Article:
Saturday, 22 October 2011

Anti-Bullying Week 2011 - Bullying and Me



When I started at senior school I was the tallest in our class, I was one of only two in the year with red hair, I was shy and I needed braces. That was all it took. I was called all sorts of names like 'Duracell' 'carrot top' and 'Jaws' and as time went on there would be whispering behind my back and then nasty stuff said in front of my face. It got to the point where I didn't want to go to school, despite enjoying the lessons, and I didn't have a clue what to do about it.

It was a teacher who discovered what was going on. She called me into a room one day and she said (I will never forget this), "You have a high IQ but your results aren't showing it. What is going on?" and I told her everything. The headmistress then dealt with the bullies (the process of which was terrifying to me as I was made to stand up in the middle of assembly while the ringleader named her 'gang' and included someone who hadn't done anything. I have felt bad about this ever since. This girl thought it was ME who had named her). Anyway, after this apologies were made, and the bullying stopped.

Why then did I find myself writing my debut novel about a girl who is bullied? Because even now, I feel the results of it. When I enter a room full of people I don't know, I instantly think none of them will like me. I am still more of a listener than a talker and I think some people think I am being anti-social or ignorant but it's because I am scared I will say something and be laughed at. This is thirty years later.

Bullying is a damaging thing. Bullies may think they are being clever or even be hiding their own insecurities by trying to look 'hard' in front of their mates, and the worst thing is, it is going on ALL the time.

These days with the internet there are places that can help, Bullying UK being one of those charities. I mentioned them in my book and I have always pledged to support them. I am donating 10% of any profit I make from sales of my debut novel to Bullying UK.

New Beginnings has been received well so far by people ranging from 9 to 70+. It is the story of Sam, a girl who gets bullied as she starts at senior school, but finds ways to gain confidence and stand up for herself.

Please help me to support Bullying UK if you can.  There are buttons in the right panel of this blog if you would like to order a copy.




7 comments:

  1. The time between late primary school & leaving secondary is a country with landmines everywhere. I remember that nausea, the not-knowing who was going to be the bottom of the heap after the weekend. I sidestepped all of it by running & hanging out with boys. I still feel the hesitation you describe re: entering a room full of strangers. I'm glad you've written about it.

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  2. It's so sad what children put other children through.I too was bullied at secondary school by one boy,the reason, because I went to church and various church groups and he for some reason didn't like this. I eventually told a teacher when she saw me crying to one of my friends. He was dealt with by a prefects commitee and the bullying stopped although I did always avoid him.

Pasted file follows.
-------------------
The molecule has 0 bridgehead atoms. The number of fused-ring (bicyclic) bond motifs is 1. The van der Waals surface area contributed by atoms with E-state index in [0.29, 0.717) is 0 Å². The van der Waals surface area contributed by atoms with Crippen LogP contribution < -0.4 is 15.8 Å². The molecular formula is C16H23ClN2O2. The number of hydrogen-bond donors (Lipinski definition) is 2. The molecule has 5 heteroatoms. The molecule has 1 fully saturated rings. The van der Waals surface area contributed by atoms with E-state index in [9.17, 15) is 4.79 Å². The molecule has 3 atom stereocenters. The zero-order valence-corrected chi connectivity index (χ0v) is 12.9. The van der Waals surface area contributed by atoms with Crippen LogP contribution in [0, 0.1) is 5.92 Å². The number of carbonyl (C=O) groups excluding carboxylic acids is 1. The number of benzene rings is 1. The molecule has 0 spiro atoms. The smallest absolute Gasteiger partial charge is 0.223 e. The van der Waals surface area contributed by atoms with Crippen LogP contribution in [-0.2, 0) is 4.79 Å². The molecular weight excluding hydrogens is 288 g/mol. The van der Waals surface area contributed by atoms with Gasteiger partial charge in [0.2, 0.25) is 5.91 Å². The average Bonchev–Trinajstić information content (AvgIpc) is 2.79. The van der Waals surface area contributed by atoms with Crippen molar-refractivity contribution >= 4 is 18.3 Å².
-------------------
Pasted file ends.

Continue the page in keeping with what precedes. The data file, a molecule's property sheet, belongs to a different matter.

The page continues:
Looking back, this boy was very small, severly overweight and not very clever in class so maybe he had his own problems and being a thug was his only way of dealing with them.
    I have said before Rebecca your book should be used in first year classes in secondary school as children really need to read it. Can't wait for the sequel. We all need to stand up to the bullys in life.

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  3. Bravo.Thanks for sharing. I was bullied and humiliated by teachers in infant school and still feel the repercussions. Thank you for speaking out and in your books!

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  4. Thank you for Rebecca. I was bullied in secondary school too. Eventually I named my accusers and, similar to your experience, the girls I named were made to stand in assembly whilst the headmaster told everyone that they had bullied me. Sadly, in my case, this just made more girls join in as I was a 'grass' and it didn't stop until I left school. It affected me almost how it has affected you.

    I've enjoyed what I've read of your book. Unfortunately my daughter nabbed it first, then lent it to someone over half term, but I will get to finish it!

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  5. I think bullying is something many many people (including me) have faced in our day to a greater or lesser extent.It's certainly not something we should be ashamed to admit. Now, being a parent I know that there are many reasons why a child may become either a bully or a victim of bullying and I know that in your book you look at both sides of the story. I admire your gesture to donate a portion of your book sales to Bullying UK.

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  6. Rebecca, brava for sharing this painful story. I left secondary school a year early for university because I couldn't stand the bullying I got there. I never had the courage to tell anyone or do anything about it but flee.

    You are spot on that it continues to affect us in our later lives. I have the exact same reaction as you do when entering a room of strangers; your description brought me to tears as it is so true.

    I love this post, and I love New Beginnings. Thank you again for the courage to speak out for all of us who were bullied.

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  7. I had and still have red hair and needed braces. It was rough...

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